Review: “The Shallows” by Nicholas Carr

“When we go online, we enter an environment that promotes cursory reading, hurried and distracted thinking, and superficial learning.” So writes, Nicholas Carr, in his Pulitzer-prize nominated and New York Times bestselling book, The Shallows: What the Internet is Doing to Our Brains (2011, Norton).

 

Review: "The Shallows" by Nicholas Carr

 

We all know the Internet has brought many advantages, not the least of which is access to wide array of information, connecting ideas and people from around the world. Probably we’ve all felt the effects of the increased distractions it offers from its unceasing delivery of email, social media, news and advertising morsels. It’s easy to lose ourselves on the Web as we surf from page to page responding to one click-bait after another. To be sure, the Web is a source of vast information that can help us achieve our goals and dreams. But it can also be a major source of diversion from those same goals.

I know this. I respect its power to seduce me into going where I had not intended or staying longer than I wanted to. I guard myself to be purposeful in its use.  But until I read Carr’s book, I hadn’t contemplated his thesis that all this “screen time” is actually rewiring my brain.

Carr writes, “With the exception of alphabets and number systems, the Net may well be the single most powerful mind-altering technology that has ever come into general use.”

Mind altering? Those are strong words. In a sense, everything is mind altering in that we are always learning and our brains are always remapping, forming new neural pathways to connect new ideas and store memories. Scientists refer to this constant re-circuiting as neuroplasticity.

But Carr has something deeper in mind, and in The Shallows he takes us through the history of language development and dissemination, from the earliest construction of alphabets, to the invention of the printing press and typewriter. Each has had an effect on the way we process information. But none has quite had the confluence of factors to significantly alter our ability to think deeply and creatively. Until now.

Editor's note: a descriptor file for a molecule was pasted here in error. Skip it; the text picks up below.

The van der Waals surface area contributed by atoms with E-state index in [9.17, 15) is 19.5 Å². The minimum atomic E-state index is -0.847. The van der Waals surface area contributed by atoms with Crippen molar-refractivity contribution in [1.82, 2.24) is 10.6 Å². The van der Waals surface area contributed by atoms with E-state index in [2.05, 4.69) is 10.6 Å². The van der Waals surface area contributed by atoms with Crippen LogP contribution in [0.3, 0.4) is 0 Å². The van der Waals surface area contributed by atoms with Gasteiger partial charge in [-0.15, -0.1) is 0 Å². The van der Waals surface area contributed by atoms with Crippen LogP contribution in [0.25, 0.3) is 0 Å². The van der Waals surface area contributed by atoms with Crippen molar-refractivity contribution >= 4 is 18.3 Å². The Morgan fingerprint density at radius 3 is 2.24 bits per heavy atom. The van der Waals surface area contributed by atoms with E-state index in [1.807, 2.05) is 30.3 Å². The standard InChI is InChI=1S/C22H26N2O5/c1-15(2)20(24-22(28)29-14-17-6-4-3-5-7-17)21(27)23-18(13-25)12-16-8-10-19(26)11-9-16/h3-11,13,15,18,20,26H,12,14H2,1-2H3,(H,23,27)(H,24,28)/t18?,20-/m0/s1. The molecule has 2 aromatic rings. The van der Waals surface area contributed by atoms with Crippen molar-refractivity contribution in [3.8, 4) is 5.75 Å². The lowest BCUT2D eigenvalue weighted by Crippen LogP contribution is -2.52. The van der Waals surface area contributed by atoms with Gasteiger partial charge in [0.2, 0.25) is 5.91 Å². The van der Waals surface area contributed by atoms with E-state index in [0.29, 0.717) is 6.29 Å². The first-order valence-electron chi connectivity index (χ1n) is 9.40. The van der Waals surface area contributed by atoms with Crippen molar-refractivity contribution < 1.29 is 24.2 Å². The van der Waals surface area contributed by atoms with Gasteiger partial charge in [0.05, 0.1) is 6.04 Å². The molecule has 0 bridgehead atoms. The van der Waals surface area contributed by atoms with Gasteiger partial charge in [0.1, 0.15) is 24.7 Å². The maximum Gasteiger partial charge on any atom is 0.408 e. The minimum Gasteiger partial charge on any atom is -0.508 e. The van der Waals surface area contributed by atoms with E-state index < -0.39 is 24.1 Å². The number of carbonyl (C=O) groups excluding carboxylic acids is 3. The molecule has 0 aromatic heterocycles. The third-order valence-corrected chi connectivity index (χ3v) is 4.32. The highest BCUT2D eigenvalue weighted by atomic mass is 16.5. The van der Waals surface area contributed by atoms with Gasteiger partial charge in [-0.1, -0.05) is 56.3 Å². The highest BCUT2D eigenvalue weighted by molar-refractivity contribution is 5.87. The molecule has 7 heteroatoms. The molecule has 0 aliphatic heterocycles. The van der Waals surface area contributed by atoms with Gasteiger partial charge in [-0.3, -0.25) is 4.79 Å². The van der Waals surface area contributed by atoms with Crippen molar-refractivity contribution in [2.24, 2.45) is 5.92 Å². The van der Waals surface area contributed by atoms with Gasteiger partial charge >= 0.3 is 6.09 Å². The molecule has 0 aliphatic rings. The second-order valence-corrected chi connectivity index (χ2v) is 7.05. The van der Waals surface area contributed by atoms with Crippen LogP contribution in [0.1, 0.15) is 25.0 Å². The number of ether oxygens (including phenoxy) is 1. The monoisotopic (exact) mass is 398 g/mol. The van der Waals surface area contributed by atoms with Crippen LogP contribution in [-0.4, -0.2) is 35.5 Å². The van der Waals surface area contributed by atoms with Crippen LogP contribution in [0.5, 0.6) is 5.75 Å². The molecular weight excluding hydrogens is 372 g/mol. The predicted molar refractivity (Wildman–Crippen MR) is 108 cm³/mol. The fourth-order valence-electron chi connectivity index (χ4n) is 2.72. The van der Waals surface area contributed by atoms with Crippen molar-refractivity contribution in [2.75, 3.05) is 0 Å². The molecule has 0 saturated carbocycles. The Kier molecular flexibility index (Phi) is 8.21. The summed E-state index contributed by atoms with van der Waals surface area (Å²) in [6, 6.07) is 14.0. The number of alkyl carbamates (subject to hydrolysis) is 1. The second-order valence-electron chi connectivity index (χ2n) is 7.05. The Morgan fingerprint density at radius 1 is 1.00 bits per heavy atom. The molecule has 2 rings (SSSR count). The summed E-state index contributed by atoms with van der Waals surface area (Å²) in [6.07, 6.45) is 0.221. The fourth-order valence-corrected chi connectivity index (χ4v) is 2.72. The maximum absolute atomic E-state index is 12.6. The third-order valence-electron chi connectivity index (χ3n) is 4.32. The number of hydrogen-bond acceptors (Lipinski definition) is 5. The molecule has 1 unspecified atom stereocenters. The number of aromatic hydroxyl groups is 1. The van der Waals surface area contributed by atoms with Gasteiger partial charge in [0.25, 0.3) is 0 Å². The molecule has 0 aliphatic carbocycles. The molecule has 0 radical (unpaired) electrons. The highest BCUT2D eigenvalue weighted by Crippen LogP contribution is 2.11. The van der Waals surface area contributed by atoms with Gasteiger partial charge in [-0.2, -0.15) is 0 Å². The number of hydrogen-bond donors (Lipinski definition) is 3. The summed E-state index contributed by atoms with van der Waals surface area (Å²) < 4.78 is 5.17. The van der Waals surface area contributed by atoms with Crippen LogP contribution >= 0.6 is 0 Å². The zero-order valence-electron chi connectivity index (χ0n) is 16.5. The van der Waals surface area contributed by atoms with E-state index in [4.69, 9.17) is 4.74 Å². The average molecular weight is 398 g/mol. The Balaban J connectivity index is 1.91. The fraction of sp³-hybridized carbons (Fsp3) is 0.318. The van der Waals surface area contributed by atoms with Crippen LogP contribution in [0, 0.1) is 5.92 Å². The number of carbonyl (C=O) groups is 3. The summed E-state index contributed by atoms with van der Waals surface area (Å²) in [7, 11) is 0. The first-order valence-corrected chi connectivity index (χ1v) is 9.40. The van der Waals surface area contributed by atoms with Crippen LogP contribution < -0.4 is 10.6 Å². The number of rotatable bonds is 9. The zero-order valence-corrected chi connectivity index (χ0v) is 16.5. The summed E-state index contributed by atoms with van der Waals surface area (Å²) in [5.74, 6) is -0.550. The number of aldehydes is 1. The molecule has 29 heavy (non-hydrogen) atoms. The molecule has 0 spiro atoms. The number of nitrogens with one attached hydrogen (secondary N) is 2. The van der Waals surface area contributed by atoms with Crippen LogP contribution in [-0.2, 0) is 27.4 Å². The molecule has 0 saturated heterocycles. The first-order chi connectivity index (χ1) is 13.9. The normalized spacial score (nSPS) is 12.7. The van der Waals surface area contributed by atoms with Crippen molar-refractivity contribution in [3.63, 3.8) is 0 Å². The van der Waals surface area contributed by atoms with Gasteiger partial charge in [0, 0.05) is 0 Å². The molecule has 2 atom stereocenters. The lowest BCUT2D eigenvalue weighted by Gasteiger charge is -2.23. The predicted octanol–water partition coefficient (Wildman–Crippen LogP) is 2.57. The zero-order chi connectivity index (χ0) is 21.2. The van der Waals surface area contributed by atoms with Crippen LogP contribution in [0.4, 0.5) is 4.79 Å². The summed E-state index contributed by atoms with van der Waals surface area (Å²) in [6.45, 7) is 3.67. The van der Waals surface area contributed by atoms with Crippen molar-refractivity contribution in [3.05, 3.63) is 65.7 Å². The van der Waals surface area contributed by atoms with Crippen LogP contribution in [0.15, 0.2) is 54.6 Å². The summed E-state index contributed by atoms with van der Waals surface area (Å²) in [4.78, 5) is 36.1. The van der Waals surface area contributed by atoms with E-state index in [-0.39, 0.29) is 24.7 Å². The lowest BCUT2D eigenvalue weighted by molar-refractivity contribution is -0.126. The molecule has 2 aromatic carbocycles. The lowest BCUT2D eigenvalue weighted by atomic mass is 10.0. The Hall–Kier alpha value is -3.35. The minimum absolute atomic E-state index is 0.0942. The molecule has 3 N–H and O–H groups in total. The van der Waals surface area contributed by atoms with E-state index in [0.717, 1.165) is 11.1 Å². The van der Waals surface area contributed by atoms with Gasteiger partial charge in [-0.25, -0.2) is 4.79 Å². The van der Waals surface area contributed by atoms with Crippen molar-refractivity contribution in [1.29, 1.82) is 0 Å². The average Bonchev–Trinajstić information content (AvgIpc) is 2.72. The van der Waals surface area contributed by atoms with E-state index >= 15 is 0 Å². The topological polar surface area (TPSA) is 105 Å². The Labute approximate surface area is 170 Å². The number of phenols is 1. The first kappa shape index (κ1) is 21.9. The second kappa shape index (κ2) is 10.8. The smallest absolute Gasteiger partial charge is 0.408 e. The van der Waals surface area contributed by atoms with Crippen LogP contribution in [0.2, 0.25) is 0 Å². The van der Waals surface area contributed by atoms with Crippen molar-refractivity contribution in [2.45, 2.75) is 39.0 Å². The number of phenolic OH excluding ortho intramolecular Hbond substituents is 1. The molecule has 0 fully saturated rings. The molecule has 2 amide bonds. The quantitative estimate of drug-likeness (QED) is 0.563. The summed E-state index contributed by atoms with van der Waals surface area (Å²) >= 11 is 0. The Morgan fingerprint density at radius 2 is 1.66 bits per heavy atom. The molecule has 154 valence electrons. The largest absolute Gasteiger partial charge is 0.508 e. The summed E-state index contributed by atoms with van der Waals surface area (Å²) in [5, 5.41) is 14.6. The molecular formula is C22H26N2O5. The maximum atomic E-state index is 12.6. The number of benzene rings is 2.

Carr draws upon a plethora of studies from brain science to make his case: “The Net delivers precisely the kind of sensory and cognitive stimuli—repetitive, intensive, interactive, addictive—that have been shown to result in strong and rapid alternations in brain circuits and functions.”

And these alterations have consequences. Carr observes, “Our use of the Internet involves many paradoxes, but the one that promises to have the greatest long-term influence over how we think is this one: the Net seizes our attention only to scatter it.”

When we come upon hyperlinks, we evaluate (often unconsciously) if we should click on it. The result is that our attention shifts, if only momentary, from interpretation to judgment. That shift, repeated over and over again, taxes our brains and diminishes our learning. According to Carr, “research continues to show that people who read linear text comprehend more, remember more, and learn more than those who read text peppered with links.”

And even the way we read online differs significantly than the way we might engage with a tangible book. Online we are more likely to scan, viewing successively less information as we proceed down the page. A book is a more immersive experience where, absent the links, we are more likely to contemplate and ruminate on its message.

What does all this mean? Carr writes, “the constant shifting of our attention when we’re online may make our brains more nimble when it comes to multitasking, but improving our ability to multitask actually hampers our ability to think deeply and creatively.”

Without a doubt this book has caused me to think more deeply about my own use of the Internet. His follow-on work, The Glass Cage: How Our Computers are Changing Us, is an equally thought-provoking book about the effects of automation.

Were I to get all my friends to extract themselves long enough from the Internet, I would have them read the one or both, for the future of their own creative spirit, and mine, is at stake.

Comment below: If you’ve read The Shallows, what’s your take?

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